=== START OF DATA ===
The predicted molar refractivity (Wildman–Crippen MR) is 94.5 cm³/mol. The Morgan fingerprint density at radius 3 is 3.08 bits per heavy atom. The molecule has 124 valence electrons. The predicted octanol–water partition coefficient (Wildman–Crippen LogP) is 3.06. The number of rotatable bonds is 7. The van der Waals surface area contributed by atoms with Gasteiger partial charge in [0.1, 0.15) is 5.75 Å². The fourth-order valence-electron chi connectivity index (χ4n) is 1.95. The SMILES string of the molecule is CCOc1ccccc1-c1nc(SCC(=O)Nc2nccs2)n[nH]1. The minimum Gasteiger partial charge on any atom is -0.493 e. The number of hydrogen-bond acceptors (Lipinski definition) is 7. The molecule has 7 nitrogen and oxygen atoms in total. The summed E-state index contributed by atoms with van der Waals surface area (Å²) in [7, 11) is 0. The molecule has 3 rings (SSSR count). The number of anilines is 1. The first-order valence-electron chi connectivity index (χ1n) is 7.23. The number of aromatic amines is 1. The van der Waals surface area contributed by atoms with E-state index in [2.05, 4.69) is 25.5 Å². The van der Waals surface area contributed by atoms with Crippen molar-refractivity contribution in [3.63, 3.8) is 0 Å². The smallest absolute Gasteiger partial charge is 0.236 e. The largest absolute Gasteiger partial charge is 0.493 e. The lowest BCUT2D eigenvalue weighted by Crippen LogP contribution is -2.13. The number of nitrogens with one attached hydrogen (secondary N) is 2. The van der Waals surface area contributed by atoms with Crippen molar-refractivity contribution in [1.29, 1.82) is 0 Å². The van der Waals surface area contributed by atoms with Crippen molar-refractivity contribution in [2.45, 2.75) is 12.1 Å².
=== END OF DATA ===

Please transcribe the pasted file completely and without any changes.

The predicted molar refractivity (Wildman–Crippen MR) is 94.5 cm³/mol. The Morgan fingerprint density at radius 3 is 3.08 bits per heavy atom. The molecule has 124 valence electrons. The predicted octanol–water partition coefficient (Wildman–Crippen LogP) is 3.06. The number of rotatable bonds is 7. The van der Waals surface area contributed by atoms with Gasteiger partial charge in [0.1, 0.15) is 5.75 Å². The fourth-order valence-electron chi connectivity index (χ4n) is 1.95. The SMILES string of the molecule is CCOc1ccccc1-c1nc(SCC(=O)Nc2nccs2)n[nH]1. The minimum Gasteiger partial charge on any atom is -0.493 e. The number of hydrogen-bond acceptors (Lipinski definition) is 7. The molecule has 7 nitrogen and oxygen atoms in total. The summed E-state index contributed by atoms with van der Waals surface area (Å²) in [7, 11) is 0. The molecule has 3 rings (SSSR count). The number of anilines is 1. The first-order valence-electron chi connectivity index (χ1n) is 7.23. The number of aromatic amines is 1. The van der Waals surface area contributed by atoms with E-state index in [2.05, 4.69) is 25.5 Å². The van der Waals surface area contributed by atoms with Crippen molar-refractivity contribution in [3.63, 3.8) is 0 Å². The smallest absolute Gasteiger partial charge is 0.236 e. The largest absolute Gasteiger partial charge is 0.493 e. The lowest BCUT2D eigenvalue weighted by Crippen LogP contribution is -2.13. The number of nitrogens with one attached hydrogen (secondary N) is 2. The van der Waals surface area contributed by atoms with Crippen molar-refractivity contribution in [1.29, 1.82) is 0 Å². The van der Waals surface area contributed by atoms with Crippen molar-refractivity contribution in [2.45, 2.75) is 12.1 Å².